Queen to withdraw from public duties for months in longest absence of her 68-year reign due to coronavirus

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THE Queen is due to withdraw from public duties for MONTHS in what could be the longest absence of her 68-year reign.

Her Majesty, who is 94, will remain at Windsor Castle indefinitely as the coronavirus crisis continues in the UK.

The Queen addressed the nation on VE Day

She will remain at Windsor Castle for the foreseeable future

Buckingham Palace will be closed to the public this summer for what is thought to be the first time in almost 30 years.

HOARday Times reports that her diary of engagements into the autumn is also on hold.

She had plans for a state visit to South Africa in October, but it is not yet known if this will go ahead.

Events including Trooping the Colour, the Order of the Garter service and her summer garden parties have already been cancelled, while Royal Ascot – which she attends annually – will only take place behind closed doors, if at all.

The Queen has recently given two public addresses to the nation.

In the first, on April 5, she echoed WWII forces sweetheart Dame Vera Lynn as she promised those coping with forced separation from loved ones “we will meet again”.

Some 24million people watched the speech.

And on VE Day, she urged Brits: “Never give up – never despair.”

GARDEN PARTIES CANCELLED OVER PANDEMIC

The monarch usually returns from Windsor to Buckingham Palace in May before taking her annual summer break at Balmoral in July.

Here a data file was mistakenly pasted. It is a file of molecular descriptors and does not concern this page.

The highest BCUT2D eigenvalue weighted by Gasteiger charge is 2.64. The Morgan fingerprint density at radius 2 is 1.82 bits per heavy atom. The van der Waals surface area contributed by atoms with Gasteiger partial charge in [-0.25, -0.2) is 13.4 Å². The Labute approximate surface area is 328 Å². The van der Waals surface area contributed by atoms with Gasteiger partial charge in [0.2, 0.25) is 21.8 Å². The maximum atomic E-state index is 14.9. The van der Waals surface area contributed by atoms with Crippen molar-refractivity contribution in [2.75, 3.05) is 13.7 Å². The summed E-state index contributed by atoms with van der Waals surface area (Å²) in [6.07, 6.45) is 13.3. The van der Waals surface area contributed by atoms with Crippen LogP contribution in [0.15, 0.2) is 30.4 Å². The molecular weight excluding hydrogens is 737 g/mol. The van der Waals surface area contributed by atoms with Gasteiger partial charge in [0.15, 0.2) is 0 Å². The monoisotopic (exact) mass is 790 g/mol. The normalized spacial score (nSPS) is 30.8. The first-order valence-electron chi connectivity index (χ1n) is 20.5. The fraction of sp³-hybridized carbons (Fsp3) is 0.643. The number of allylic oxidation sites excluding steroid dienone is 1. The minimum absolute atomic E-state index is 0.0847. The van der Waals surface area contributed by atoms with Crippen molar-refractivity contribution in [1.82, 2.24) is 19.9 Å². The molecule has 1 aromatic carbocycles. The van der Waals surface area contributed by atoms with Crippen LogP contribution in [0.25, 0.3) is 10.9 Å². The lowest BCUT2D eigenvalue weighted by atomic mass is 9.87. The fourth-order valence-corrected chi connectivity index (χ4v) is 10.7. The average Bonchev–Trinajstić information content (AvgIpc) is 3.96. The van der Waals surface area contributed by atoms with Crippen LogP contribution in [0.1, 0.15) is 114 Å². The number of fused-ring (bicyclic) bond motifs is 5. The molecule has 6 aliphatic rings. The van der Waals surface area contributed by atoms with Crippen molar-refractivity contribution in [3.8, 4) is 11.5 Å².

However, royal aides say she has no engagements and will not leave Windsor until the threat from coronavirus clears.

Her last public engagement was the Commonwealth Service at Westminster Abbey on March 9.

She has been isolating at Windsor with the Duke of Edinburgh since March 19.

Despite that, she has been in regular contact with the prime minister and other world leaders.

The news comes on the day Boris Johnson prepares to outline his ‘road map’ out of lockdown.

Yesterday, coronavirus deaths rose to 31,587 after 346 more people lost their lives to the deadly disease.

A royal source told The Times: “The Queen won’t do anything which goes against the advice of people in her [age] category and she’s going to take all the appropriate advice.

“There are discussions about what we could and couldn’t do come October.

“We haven’t cancelled a load of engagements, but nothing is going into Her Majesty’s diary at the moment.

“If there is advice in the coming months that it’s fine for her to come back to London, she may do that, but until that time, she’d want to be seen to be being responsible in her actions for the nation.”

Millions of people watched the Queen give a moving address about the crisis in early April

News that the Queen has been forced to withdraw from public life comes as Boris Johnson prepares to outline the UK’s road map out of lockdown

The UK is now has the second-highest official death toll in the world

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